And maybe I also got more mature in some ways, but I guess others will be the judge of that when I return home. I had to learn all the everyday stuff like cooking, shopping for myself, cleaning. Before, I never had to worry about stuff like that because at home there was always a fridge with lots of food in it. So, I had to learn all the practical stuff. That’s the only growth that I’m sure of now.
FOR: FOR’s National Council met while you were here. Did you learn anything from witnessing people from all over the country gather together as a governing board?
Dorothee: The council came at the beginning of my stay and I helped Mary, so most of all I learned that it is really hard work to cook for so many people and to make all the beds and such. And it was during the hurricane so the people stayed longer (due to flight cancellations) and I got to talk to a lot of people because it was dark and we sat around the house all day, so I got to know interesting people.
FOR: You were here during very interesting times. You lived at FOR headquarters during Hurricane Sandy, then one of the worst tragedies in American history took place at Sandy Hook Elementary School just two hours away from Nyack, and the flu was running rampant in the northeast. Did these events color your outlook or experience?
Dorothee: The first experience, with the hurricane. At first it was just interesting because we don’t have anything like that in Germany. We don’t have very extreme weather. But after a few days without power, it got really annoying, and now I’m really happy to have power. In Germany, the power lines are under the ground so we only lose power if there’s something wrong with the lines. I’ve only lost power for maybe an hour or so. (FOR was without power for a week due to Sandy) It was very boring. You couldn’t read without lights. But it was also interesting because we got to stay at Heshi’s house which was very cool.
FOR: Heshi Gorewitz, FOR’s Director of Operations, invited you, Johannes (an intern with Creative Response to Conflict also housed at FOR headquarters) and Mary to stay in his home where he had a generator in order to care for his aging mother. Heshi’s mother is a holocaust survivor. You and Johannes are German. Was that an interesting experience for you?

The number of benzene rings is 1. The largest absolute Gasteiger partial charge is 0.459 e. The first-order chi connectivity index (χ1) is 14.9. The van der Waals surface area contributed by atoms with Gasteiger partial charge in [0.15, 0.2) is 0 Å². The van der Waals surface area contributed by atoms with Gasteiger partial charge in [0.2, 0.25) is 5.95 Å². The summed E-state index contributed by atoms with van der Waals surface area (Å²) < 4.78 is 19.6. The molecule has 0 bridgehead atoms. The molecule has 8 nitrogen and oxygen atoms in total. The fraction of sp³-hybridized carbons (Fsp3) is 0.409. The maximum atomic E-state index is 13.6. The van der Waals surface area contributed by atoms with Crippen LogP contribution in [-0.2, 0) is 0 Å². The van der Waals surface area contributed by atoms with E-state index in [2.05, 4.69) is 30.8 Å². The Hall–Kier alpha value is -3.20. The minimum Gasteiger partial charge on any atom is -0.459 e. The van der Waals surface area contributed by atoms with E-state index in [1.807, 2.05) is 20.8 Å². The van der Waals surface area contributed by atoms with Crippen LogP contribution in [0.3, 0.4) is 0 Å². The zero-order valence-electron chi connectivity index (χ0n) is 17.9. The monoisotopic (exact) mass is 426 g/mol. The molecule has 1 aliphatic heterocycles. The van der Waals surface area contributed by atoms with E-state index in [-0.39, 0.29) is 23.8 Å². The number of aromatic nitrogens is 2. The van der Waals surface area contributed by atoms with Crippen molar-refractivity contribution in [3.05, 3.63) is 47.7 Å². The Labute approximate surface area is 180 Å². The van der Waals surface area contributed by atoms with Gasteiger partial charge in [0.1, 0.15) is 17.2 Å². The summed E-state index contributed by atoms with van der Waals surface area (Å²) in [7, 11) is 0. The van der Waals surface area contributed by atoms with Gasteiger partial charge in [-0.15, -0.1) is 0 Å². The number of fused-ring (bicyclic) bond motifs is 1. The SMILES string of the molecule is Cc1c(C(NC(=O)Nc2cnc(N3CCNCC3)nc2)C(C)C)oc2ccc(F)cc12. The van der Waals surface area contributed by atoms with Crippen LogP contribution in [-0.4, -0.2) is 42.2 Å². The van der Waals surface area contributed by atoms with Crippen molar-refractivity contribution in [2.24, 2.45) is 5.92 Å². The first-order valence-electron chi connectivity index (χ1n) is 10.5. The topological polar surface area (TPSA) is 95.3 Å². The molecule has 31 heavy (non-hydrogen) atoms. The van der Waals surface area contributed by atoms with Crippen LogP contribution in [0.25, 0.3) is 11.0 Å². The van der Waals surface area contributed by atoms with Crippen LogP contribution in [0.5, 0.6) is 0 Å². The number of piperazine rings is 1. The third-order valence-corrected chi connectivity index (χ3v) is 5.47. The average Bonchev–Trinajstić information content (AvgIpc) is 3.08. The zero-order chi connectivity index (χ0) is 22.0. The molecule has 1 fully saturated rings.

Dorothee: Yes. She told us a bit of her story. Not in details.
FOR: What are your favorite memories about your time with FOR?
Dorothee: Everyone’s very nice. I was never on my own. Mary was very caring. The best experiences were doing little trips with Mary, for example to Woodstock, NY and to Amish country in Pennsylvania. New York City is cool but it was a different side of America seeing these little towns.
FOR: And your least favorite? Please don’t be shy. We want to know in order to make improvements.
Dorothee: The worst part is not something that you can change. The hardest part was to be away from home for the first time without family and friends.
FOR: Oh, that is hard. I wish that we could make that easier. You were so brave to endure the separation in order to serve and learn and grow. So, what did you learn about FOR that impressed you?
Dorothee: I learned about the accompaniment team in Colombia when the training took place here, and that was interesting. I didn’t know that people (young people) actually risk their lives when they go there and I didn’t know about that specific work in Colombia.
FOR: Will you continue to do volunteer work in the future?
Dorothee: Yeah, it makes your life better if you help other people and are not only concentrating on yourself but also make things better for the world and other people; so I think as long as I can do it, I will always try to volunteer.